Here’s one: condensing the meaning of life into a blog post. Wish me luck!
Deb Adams of the Papers of William F. Cody project sent a link yesterday to a tourist destination in Croatia called Buffalo Bill City, and it started me thinking (again!). What is it about the American West that captures the imagination of the world?
A myth often tells the story of an individual who overcomes great odds to achieve a goal, and the great myths of the West are no different. By and large, the reality doesn’t match the myth. There have been a few big ideas—the first guy who painted on a cave wall—that seems big to me, but we don’t know the back story. Calculus was a big idea, I’m told. I never studied calculus, but I know there was math before Isaac Newton. Plant cultivation seems big. Did one person come up with that, or was it many people over time? My point is, civilization has developed through small contributions by everyone, punctuated now and then perhaps by a big idea from an individual.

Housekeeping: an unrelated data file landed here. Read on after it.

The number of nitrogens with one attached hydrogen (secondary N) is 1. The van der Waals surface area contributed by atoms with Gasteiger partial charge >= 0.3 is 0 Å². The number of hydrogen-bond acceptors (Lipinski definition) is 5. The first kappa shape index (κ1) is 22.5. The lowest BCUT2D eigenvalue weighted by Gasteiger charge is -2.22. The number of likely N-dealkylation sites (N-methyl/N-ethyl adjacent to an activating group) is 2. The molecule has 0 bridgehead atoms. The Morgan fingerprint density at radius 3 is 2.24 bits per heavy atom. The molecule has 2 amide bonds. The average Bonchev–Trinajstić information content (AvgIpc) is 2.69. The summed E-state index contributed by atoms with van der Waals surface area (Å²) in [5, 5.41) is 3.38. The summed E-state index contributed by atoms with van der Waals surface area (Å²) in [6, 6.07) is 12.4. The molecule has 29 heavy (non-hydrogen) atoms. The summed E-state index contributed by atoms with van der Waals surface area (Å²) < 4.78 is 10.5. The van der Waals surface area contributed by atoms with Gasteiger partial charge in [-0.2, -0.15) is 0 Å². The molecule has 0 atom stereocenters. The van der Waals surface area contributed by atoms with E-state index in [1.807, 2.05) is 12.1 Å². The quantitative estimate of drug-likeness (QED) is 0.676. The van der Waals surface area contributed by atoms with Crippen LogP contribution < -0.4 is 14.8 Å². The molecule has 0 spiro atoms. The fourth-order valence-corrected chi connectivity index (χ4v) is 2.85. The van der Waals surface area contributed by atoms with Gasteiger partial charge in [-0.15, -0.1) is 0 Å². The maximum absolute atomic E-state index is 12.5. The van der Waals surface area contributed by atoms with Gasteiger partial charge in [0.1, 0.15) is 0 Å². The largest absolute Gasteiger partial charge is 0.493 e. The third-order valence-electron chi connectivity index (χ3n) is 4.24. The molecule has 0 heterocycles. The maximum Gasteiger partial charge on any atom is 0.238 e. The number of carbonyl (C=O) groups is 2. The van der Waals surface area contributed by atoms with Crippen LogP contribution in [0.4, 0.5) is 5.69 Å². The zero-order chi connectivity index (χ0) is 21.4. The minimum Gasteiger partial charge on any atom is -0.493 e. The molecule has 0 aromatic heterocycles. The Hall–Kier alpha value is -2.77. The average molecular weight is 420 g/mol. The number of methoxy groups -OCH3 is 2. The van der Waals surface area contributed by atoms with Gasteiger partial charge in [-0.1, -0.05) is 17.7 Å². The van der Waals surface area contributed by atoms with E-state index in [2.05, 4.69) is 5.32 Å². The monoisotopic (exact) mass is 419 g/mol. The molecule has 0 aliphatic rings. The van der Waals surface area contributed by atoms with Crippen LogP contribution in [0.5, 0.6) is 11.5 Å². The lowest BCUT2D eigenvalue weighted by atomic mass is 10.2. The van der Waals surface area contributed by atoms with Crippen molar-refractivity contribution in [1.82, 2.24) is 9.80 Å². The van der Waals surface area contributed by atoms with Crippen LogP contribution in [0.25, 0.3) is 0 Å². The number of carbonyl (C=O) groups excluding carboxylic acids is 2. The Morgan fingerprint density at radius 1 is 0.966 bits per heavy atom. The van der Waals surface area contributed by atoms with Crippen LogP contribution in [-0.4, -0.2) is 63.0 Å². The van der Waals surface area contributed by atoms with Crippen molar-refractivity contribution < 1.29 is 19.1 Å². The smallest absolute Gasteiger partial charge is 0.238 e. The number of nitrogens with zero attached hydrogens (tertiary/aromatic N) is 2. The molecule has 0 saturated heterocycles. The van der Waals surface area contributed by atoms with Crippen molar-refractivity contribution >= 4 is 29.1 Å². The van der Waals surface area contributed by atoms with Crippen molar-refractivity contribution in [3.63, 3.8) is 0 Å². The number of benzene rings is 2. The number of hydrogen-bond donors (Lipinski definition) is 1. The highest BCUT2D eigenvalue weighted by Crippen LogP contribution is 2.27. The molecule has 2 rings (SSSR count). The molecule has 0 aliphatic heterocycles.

Think about the legendary figures of the West, and their supporting cast. George Armstrong Custer had a Seventh cavalry. Crazy Horse had many branches of Lakota and Cheyenne warriors. Billy the Kid had Regulators, Jesse James had the James Gang, Buffalo Bill had the Fifth cavalry and later, the Congress of Rough Riders of the World. Lewis and Clark had a Corps of Discovery, Chief Joseph had a tribe of Nez Perce. The great cattle drives took teamwork. Settlers depended on their neighbors for barn raising, or harvest time. Certainly there are stories of great individual sacrifice and achievement (John Colter and Hugh Glass come to mind), but by and large everyone had help.
Heroes of team sports today have a supporting cast in their team; heroes of individual sports have developed their prowess based on skills learned over decades by other competitors. Every great person, it seems to me, has built upon what came before.
We remember the leaders, and the big ideas. We all want to be remembered. What we tend to forget is that, if we’re contributing at all, we’re contributing to something greater than ourselves.
The little things add up!